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Secrets of Success

The Snickers Story

As many of you know, this summer I realized a yearlong dream when I completed the Lake Placid Ironman triathlon.

The Ironman distance is not for the faint hearted. The 140.6-mile journey requires each athlete to complete a 2.4-mile swim; a 112-mile bike ride and a 26.2-mile run in succession within a 17-hour period.

It is a race where athletes push themselves to a variety of mental and physical limits.

The day featured many memorable moments. One moment that stands out is the one I’ve dubbed –

The Snickers Story

And here begins my tale.

When you’re exercising for over 15 hours as I was, your success depends on a carefully designed nutrition regimen in order to stay properly hydrated and nourished throughout the long day.

My nutrient cocktail was a high-tech, low-tech mix that ranged from electrolyte tablets and low sugar “goo”gels to the good old peanut butter and jelly sandwich–AND a Snickers bar.

To lighten the weight for each athlete during the bike portion of the race, each of us had a “special needs” bag that we could access after the first 56-mile loop. In it you could put spare tubes, fresh clothes and anything special you wanted to eat. My bag had those items as well as the biggest Snickers bar one could possibly buy.

As I began the 11- mile climb into Lake Placid that signaled the end of the first loop, I began to think about my Snickers. By the time I got into town and was given my “special needs” bag, all I wanted was my Snickers. I put it in one of my back pockets of my bike jersey and began the second loop.

About 20 minutes later, I decided it was time. I lovingly removed the bar from my pocket and gazed at it. “It’s time for my Snickers,” I thought. I was about to begin unwrapping it when I remembered that in another minute or so I was going to begin a 7-mile descent where I would reach speeds of close to 40 mph. As I decided it would be a good idea to have both hands on the wheel, I reached behind to put the bar back in my pocket.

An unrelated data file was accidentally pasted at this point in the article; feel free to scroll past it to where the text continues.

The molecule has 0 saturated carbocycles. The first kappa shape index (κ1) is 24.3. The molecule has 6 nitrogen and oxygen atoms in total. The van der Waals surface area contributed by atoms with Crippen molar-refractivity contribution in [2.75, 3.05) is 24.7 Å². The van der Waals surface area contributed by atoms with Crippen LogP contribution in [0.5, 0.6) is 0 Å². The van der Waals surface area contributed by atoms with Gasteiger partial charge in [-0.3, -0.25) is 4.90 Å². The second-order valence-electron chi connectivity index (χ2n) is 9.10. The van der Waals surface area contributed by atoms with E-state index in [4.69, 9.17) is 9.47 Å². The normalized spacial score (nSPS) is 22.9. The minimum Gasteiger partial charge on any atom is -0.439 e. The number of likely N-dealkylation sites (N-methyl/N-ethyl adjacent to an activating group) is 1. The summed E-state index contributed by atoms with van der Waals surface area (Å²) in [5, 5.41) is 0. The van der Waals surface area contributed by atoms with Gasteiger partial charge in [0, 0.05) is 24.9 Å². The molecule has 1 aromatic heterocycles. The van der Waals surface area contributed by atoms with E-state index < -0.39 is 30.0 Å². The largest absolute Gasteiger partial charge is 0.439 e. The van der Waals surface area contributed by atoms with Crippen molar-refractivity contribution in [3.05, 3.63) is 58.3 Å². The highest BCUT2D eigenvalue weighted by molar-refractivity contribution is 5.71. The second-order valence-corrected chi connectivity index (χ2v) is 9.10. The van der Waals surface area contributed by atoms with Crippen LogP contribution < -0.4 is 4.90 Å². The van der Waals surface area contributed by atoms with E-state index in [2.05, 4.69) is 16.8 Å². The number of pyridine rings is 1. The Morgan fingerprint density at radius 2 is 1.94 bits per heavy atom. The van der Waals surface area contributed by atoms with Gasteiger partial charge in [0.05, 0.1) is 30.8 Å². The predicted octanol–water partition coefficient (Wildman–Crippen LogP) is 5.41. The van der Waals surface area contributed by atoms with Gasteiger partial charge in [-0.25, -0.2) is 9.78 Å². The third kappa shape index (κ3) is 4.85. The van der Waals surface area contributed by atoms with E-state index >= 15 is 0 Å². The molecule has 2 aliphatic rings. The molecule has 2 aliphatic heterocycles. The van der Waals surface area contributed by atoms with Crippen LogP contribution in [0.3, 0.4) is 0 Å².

Well I thought it was my pocket. As I was putting it back, I missed the pocket and the Snickers bar slipped away.


There it was bouncing up the road like a little log. I couldn’t stop–not with hundreds of bikes screaming down this one-way route. I wanted to holler back “ Somebody eat it! I didn’t touch it! It’s really good!”

“I dropped my Snickers.” “I can’t believe I dropped my Snickers!” That was all I could think about for the next ten minutes. I really wanted that Snickers.

I was so bummed out until a little voice came into my head. It said, “Listen. If the worst thing that happens to you during a 2.4-mile swim, a 112-mile bike and a 26.2-mile run is you lose a candy bar, you’re going to have a pretty good day. So why don’t you stop the whining, shut your little pie hole and get your head back in the race.”

Which I did.

And you know what? It was the “worst” thing that happened that day. I didn’t have a pretty good day. I had great day! (I mean there was that blister at the end of the marathon and the little issue of hypothermia at the end of the race, but we don’t count those.)

The Lessons

As I began to reflect on the Snickers story, I realized that we all “drop our Snickers” from time to time. We make mistakes, experience problems, deal with disappointments and have expectations that don’t get realized.

How we handle these situations determines in large measure how we approach the rest of the “race” that day.

We either focus on the Snickers bar or focus on the larger race. If we are able to overcome temporary negative feelings, focus on the positive and have a sense a humor, we can change the way we deal with almost any situation.

So what do you plan to do the next time you “drop your Snickers?”

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